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What are you baking these days? Part XIII/13 1/2/11 [old]

Happy New Year, everybody!
New year, new cookbooks, new recipes? Or old faithful favorites?
Let's bake and share ideas once again.

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  1. I have several new cookbooks to test out, including Flour and Chewy Gooey Crispy Crunchy. Can't wait!

    Yesterday, Jan. 1, I baked parmesan popovers, a roasted potato ring (sliced potatoes lined up in a round cake pan, basted with butter every so often), and a chocolate souffle (Dorie's recipe ... yum.)

    6 Replies
    1. re: Chocolatechipkt

      I received "Chewy Gooey Crispy Crunchy" as well. What's the first recipe you're going to make from it? I'm tempted by the ginger cookies.

      1. re: NYCkaren

        I am tempted by the ginger cookies, too, especially after a couple of people here have raved about them.

        1. re: NYCkaren

          I have made the ginger cookies several times. The first time I made them, the DH said that they were the best cookies I have ever made -- which is saying a lot since I make a lot of cookies! I did not use the fresh ginger, however, since I was initially making them for my son's class. Also, the second time I made them, I made them with the ginger chips from KAF, which I did not think produced as distinct a ginger blast as from the crystalized ginger I had used from The Ginger People, which were larger chips. It's a great recipe.

          Chocolatechipk - what do you think of Flour?

          1. re: roxlet

            You know what? I made these (with the fresh ginger) and don't like them as well as my MIL's. They rose and crackled in the oven but stayed domed. Don't know what I did wrong since they are supposed to flatten, I believe.

            1. re: buttertart

              Yes, mine flattened. That's strange. How was the taste with the fresh ginger? I've yet to make them that way though I have baked these about 4 times...

              1. re: roxlet

                Didn't make much of an impact. Maybe that was what kept them from flattening? Some PH issue??? I weighed the ingredients so don't think it was due to my normally slipshod methods. Dough was firmer than I expected given her saying it would be soft. Hmm.

      2. New cookbooks? We don't need no new cookbooks. I already have a large number of them; so large that they are almost one-tenth of the number that Buttertart has :)

        1 Reply
        1. Yesterday I made modified French bread with old dough (from Peter Reinhart's Crust and Crumb, still my favorite of his books) (used 4 oz of ww flour to 20 oz of unbleached ap) and the mixed nut tart from the new Bon Appétit cookbook - calls for 2 cups of mixed nuts, I used pecans, sliced almonds, slivered almonds, walnuts, and pistachios. Good for using up odd bits. The crust is very tender (I had to ball it up and rechill it because it was falling to shreds, and ended up rolling it out a 3rd time, who knows what it will be like) and the method a bit fiddly (you boil cream with brown and white sugar and honey, and be sure to use a BIG saucepan, had a boilover) but it made a gorgeous tart. Haven't tried it yet, was too full from dinner last night. Will try it and post a pic tonight.

          7 Replies
          1. re: buttertart

            May be fiddly, but cream boiled with those sugars and honey? Can't be anything but wonderful, in my book. We went to a dinner party once when the dessert was "Cream Tart": the filling was just cream boiled w/brown and white sugars; baked in a nut crust, but nothing else in the filling. It was OMG delicious. (I remember the host telling me later she'd forgotten about the raspberries--would have been good, but nobody missed them.)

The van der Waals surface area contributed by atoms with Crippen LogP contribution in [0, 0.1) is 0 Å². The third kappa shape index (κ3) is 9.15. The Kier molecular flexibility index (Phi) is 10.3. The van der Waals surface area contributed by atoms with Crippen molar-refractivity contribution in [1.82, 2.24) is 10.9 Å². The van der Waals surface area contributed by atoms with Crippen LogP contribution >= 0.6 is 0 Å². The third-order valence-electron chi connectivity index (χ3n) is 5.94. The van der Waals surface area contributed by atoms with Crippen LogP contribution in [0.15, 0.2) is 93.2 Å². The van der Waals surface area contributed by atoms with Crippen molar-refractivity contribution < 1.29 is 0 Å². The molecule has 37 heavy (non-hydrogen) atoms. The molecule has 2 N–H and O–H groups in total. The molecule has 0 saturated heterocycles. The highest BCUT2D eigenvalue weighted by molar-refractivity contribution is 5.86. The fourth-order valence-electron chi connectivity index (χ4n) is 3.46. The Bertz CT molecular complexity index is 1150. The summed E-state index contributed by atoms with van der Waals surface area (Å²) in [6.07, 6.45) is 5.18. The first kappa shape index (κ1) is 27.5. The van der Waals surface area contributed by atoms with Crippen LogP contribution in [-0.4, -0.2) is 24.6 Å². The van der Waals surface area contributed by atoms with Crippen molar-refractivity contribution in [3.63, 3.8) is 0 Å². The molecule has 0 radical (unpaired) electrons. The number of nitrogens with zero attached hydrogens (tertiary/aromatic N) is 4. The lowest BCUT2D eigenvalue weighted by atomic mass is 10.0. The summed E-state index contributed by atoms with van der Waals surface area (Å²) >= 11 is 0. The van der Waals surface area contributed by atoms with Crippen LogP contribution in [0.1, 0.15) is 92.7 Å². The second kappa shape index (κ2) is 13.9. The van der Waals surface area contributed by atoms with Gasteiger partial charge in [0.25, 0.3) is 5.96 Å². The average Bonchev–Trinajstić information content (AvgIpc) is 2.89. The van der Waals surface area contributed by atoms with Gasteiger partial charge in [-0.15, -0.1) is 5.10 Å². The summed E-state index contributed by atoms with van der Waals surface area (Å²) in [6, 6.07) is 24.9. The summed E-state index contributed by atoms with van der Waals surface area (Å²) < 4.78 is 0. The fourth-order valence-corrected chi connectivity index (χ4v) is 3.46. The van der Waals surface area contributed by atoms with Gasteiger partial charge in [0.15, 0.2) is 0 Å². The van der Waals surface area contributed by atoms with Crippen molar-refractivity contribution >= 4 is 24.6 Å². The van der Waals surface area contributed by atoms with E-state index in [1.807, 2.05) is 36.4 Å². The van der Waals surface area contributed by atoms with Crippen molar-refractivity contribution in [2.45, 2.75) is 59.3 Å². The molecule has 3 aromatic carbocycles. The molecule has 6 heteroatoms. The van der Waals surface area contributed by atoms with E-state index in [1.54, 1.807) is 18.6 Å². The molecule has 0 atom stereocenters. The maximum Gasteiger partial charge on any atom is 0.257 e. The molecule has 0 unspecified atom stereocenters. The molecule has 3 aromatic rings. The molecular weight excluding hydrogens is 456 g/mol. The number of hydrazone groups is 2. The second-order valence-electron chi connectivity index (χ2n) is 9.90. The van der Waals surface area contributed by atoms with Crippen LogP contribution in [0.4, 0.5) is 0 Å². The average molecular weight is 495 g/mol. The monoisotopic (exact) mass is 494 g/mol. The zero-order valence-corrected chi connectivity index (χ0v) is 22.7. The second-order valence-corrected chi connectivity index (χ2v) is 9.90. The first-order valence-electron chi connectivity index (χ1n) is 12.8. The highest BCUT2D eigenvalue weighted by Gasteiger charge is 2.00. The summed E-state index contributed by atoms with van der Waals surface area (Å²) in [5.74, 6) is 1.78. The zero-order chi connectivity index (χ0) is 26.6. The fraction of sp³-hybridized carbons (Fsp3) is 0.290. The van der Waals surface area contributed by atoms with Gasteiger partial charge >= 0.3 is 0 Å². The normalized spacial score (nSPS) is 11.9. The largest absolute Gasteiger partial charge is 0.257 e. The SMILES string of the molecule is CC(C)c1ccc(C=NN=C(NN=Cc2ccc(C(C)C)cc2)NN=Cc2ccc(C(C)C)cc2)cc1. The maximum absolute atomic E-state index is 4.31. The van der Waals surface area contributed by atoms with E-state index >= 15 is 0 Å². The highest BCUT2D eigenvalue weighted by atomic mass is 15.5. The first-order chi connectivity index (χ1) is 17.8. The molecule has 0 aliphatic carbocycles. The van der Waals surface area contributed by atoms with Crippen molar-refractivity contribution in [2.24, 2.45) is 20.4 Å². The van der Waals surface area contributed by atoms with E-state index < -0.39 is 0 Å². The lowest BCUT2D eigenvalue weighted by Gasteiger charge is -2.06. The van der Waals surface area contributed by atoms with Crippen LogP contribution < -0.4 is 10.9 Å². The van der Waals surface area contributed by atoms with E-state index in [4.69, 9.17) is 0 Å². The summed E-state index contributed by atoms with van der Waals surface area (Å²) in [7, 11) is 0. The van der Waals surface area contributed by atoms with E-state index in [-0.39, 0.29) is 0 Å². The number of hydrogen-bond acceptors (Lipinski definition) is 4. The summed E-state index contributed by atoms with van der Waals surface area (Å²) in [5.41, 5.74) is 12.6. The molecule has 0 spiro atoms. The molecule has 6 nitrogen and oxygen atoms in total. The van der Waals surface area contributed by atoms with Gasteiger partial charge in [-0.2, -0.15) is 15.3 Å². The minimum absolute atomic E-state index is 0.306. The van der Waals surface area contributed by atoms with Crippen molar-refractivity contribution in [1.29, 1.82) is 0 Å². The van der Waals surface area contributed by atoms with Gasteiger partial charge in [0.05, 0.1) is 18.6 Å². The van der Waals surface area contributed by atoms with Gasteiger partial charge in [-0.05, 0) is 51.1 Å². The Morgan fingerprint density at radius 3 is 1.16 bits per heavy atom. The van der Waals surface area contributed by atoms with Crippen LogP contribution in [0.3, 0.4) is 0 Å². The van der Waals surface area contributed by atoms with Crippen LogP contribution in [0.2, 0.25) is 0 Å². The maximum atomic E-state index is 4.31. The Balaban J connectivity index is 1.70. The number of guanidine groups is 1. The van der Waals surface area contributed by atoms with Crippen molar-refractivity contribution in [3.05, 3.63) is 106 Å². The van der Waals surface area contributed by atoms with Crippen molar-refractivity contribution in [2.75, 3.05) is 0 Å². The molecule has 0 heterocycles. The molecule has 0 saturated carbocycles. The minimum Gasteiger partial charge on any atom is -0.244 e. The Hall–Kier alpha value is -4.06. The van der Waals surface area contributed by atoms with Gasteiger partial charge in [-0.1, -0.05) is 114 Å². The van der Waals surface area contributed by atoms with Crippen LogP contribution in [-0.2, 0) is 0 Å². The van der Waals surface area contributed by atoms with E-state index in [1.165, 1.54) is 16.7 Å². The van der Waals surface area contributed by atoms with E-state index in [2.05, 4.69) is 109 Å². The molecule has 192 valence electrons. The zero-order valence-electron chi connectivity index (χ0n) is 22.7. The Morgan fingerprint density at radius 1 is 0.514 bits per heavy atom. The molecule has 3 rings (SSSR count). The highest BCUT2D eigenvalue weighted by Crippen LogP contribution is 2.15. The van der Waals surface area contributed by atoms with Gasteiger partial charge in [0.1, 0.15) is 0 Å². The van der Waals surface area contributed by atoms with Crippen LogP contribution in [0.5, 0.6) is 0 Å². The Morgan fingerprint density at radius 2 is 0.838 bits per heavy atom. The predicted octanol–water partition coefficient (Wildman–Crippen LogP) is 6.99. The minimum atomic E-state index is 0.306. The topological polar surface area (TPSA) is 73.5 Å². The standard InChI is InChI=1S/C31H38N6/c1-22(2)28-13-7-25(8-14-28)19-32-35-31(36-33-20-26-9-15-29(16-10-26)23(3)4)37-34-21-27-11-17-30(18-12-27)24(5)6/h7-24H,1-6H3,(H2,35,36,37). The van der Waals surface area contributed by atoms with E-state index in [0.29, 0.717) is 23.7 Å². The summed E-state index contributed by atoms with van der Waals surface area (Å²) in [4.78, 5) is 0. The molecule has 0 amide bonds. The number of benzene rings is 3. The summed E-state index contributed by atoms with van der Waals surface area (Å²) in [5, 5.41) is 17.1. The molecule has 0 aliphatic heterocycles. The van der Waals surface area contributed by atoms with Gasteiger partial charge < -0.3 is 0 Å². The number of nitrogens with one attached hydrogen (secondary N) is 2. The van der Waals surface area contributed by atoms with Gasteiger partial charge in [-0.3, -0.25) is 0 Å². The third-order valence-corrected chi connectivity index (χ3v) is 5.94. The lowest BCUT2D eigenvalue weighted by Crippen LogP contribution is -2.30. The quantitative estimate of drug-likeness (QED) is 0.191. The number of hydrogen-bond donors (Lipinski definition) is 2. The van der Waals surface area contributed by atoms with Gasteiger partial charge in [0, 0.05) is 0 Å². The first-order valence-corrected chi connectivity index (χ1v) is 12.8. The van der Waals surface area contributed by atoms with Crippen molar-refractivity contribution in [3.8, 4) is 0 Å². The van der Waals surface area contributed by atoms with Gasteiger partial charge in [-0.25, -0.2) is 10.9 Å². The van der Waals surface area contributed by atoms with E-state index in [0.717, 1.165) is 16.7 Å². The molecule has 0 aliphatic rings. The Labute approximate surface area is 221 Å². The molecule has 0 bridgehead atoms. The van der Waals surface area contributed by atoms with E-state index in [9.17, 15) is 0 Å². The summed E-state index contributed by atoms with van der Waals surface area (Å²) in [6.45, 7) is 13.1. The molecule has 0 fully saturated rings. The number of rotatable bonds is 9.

1. re: nomadchowwoman

              cream with sugar and baked in a crust would be Sugar Cream Pie in the upper Midwest.

              (and oh yeah, it's GOOD)

              1. re: nomadchowwoman

                nmcw - That does sound fab. This is terrific but not exactly post-holiday fare. As if I cared, which I don't!
                sunshine842 - Specifically Indiana, no? I've never heard it mentioned other than by a woman I used to know who was from Bloomington. Not served in Iowa to the best of my knowledge (husband's family's state).

                1. re: buttertart

                  Northeastern Indiana and Northwestern Ohio, as close as I can tell...

                  1. re: sunshine842

                    Oh right, she wasn't from Bloomington, she had gone to IU but was from a farm town south of Gary.

              2. re: buttertart

                We're now 1/2 through this tart - had a quarter of it out on the counter since I made it and ate some yesterday. Still perfectly good (I think because it's more candy than tart). The rest is residing in the freezer.

                1. this week is a Galette du Rois (King's Cake) -- two layers of puff pastry with a layer of frangipane in between...glazed with egg yolk and baked until golden.

                  It's the traditional fare for Epiphany here in France -- they're EVERYWHERE, and popular all month long.

                  (sometimes instead of frangipane, you'll also find apple compote, raspberry compote, chocolate, Nutella, or if you're lucky, some combination of two or more of the above!)

                  26 Replies
                  1. re: sunshine842

                    They were selling these at a nearby artisan bread bakery called La Farm.. run by a french master baker.

                    I tried my hand at bagels this past weekend. I think I missed adding some malt barley syrup to the boil to get them a bit darker. Tasted fine just seemed a little underbaked.

                    1. re: sunshine842

                      Looking at your post took me back to a thread I started on pithiviers a couple of years ago, and in that thread Chowhound Maria Lorraine had this to say (permalink included):

                      "Pithiviers is often described as Galette des Rois
                      and vice-versa. They look very much alike. The defining difference is that the Pithiviers
                      has a filling, and the Galette does not, or so Dorie Greenspan and a number of posts